French rue chances, Wallabies enjoy tough win
MELISSA WOODS AND JIM MORTON
An opportunity missed was how French rugby coach Philippe Saint-Andre summed up his team's 6-0 loss to Australia in their second test in Melbourne.
On the back of 10 changes following their 50-23 humiliation in the opening Test in Brisbane, France delivered a much-improved performance in an arm-wrestle at Etihad Stadium.
They kept the Wallabies tryless, in stark contrast to a seven-try romp the previous weekend, but a lack of precision in their own attack meant they were unable to cross the tryline themselves.
"Of course it was an opportunity missed," Saint-Andre said.
"At least tonight we matched (Australia) and we were not a sparring partner."
While the Wallabies were denied a first-half try by the Television Match Official Vinny Munro, Saint-Andre said his team should have been in front.
Electric fullback Brice Dulin and halfback Morgan Parra both missed penalty attempts while flanker Yannick Nyanga botched a try-scoring chance by failing to pick up his chargedown on Matt Toomua.
The teams were scoreless at halftime for the first time in a Test between the nations since 1958.
"I think at halftime we should have had been at least seven or 10 points in front but we missed a try and two penalties so it was nil-all," Saint-Andre said.
He felt while the home side started the second half well France's discipline fell away with the Wallabies kicking the match-winning two penalty goals.
Although the series was lost Saint-Andre said his team still had plenty to play for in the final Test on Saturday afternoon at Sydney's Allianz Stadium.
They haven't won in Australia since 1990.
"We were very close tonight and it didn't happen and we need to improve and be more clinical.
"I think we give a big contest and it was a close game."
Australian scrum anchor Sekope Kepu rated the tryless grind more satisfying than their 50-point blitz in the series opener.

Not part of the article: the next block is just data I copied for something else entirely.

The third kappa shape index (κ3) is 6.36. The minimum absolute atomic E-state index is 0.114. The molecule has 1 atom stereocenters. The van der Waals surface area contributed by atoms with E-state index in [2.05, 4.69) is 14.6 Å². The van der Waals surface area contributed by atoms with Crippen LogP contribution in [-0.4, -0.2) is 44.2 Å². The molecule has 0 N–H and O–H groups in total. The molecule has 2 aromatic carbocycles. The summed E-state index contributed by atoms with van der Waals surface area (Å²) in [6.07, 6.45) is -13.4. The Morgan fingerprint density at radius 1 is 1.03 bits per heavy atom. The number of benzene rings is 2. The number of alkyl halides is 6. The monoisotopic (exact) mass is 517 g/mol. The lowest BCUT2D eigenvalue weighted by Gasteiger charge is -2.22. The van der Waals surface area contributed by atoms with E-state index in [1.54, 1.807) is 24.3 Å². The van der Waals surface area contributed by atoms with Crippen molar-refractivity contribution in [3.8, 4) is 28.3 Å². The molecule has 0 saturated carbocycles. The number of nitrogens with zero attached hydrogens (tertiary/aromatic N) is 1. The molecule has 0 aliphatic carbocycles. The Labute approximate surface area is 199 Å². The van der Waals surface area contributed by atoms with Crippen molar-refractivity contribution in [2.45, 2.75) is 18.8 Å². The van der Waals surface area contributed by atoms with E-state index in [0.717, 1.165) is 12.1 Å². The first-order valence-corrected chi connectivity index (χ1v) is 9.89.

Kepu and fellow front-rowers Tatafu Polota-Nau and James Slipper stood tallest for the Wallabies as their scrum overpowered Les Bleus pack at Etihad Stadium.
The set-piece was lauded by coach Ewen McKenzie who, at the same time, lamented his side's lack of attacking patience and precision in a 6-0 victory.
Kepu was delighted the Wallabies showed they could muscle up and win through strength and character, not just when clean ball is laid on a platter for their dangerous backline as in the 50-23 first Test win in Brisbane last weekend.
"It's one of those ones that's probably better for you," the tighthead prop said. "It was just a tougher battle.
"I feel it's more satisfying.
"It was a grind and a test of character tonight and to come away with a win at Test match level I will take a win like that any day."
Kepu admitted there were "a lot of things to fix" for the third Test in Sydney next Saturday but a sixth straight victory showed they were heading in the right direction leading into the Bledisloe Cup and Rugby Championship.
A scrum demolition of the French midway through the second half highlighted the leaps the Australian forwards have made since being taught a lesson by New Zealand and South Africa last year.
"The scrum tonight was a hard-fought battle and I felt like we did a good job tonight," Kepu said.
"(But) this week means nothing, we have to do it next week and again after that."
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